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Osterheld, C. M. (ed.) / The Wisconsin engineer
Volume 18, No. 8 (May 1914)

Hoeveler, John A.
Illumination of the show window,   pp. [unnumbered]-345

       the       Lfisconuin IEngineer
VOL. XVIII              MAY, 1914                     NO. 8
                  By JOHN A. HOEVEIER-1911.
       Illuminating Engineer-National X-Ray Reflector Co.
  It has been said, "The retailer-the man with a store-has no
better salesman at his command than his show window. It can
display goods and emphasize values in a most alluring manner;
and it is ever on the job."
  If this is true of a window in the day time, when everyone is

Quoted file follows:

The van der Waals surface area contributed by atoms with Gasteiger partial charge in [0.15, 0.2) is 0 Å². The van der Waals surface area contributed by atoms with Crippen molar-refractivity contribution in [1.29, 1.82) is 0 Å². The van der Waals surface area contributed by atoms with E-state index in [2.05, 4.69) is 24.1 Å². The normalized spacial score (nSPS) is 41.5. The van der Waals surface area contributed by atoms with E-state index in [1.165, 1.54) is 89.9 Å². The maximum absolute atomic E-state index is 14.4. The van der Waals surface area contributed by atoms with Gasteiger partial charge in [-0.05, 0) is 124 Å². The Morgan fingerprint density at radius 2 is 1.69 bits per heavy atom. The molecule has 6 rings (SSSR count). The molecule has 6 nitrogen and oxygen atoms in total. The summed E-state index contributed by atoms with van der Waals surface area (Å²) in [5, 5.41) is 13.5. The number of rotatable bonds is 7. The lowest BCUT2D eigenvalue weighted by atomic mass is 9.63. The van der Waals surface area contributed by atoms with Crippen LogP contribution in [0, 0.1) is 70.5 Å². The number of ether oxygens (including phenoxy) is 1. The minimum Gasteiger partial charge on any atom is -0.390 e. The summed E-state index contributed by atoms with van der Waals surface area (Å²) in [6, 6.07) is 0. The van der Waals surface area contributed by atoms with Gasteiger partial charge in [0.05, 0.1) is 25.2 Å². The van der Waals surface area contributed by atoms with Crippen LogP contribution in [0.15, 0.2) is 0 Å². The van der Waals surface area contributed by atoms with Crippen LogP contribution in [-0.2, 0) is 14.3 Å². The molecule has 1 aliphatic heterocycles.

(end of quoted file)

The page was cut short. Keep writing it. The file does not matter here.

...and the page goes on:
passing along the streets hurriedly, how much more valuable is
that same window at night, when the multitude moves along more
leisurely? We may even go further and say that the most "at-
tention compelling" windows, are the brightest windows-the
ones that stand out in contrast to their dimmer surroundings.
This emphasizes the need of illuminating a window, and illumi-
nating it brightly.
  With the advent of the incandescent electric lamp, show win-
dow illumination advanced tremendously, at least insofar as
brilliancy was concerned. The popular method of illuminating
the window was to outline it with bare lamps. The result was a
''much lighted" but hardly a "well lighted" window,
it is
a matter of common knowledge how difficult it is to see past such
a wall of light. The next step was the use of ornamental light-
ing fixtures centrally located in the window, and this is still the
popular method with many of the small merchants. From the il-
luminating stand-point it is not particularly good.   Deep
shadows are cast on the front of the goods, which is close to the
plate glass. The glare from the exposed lighting units interferes

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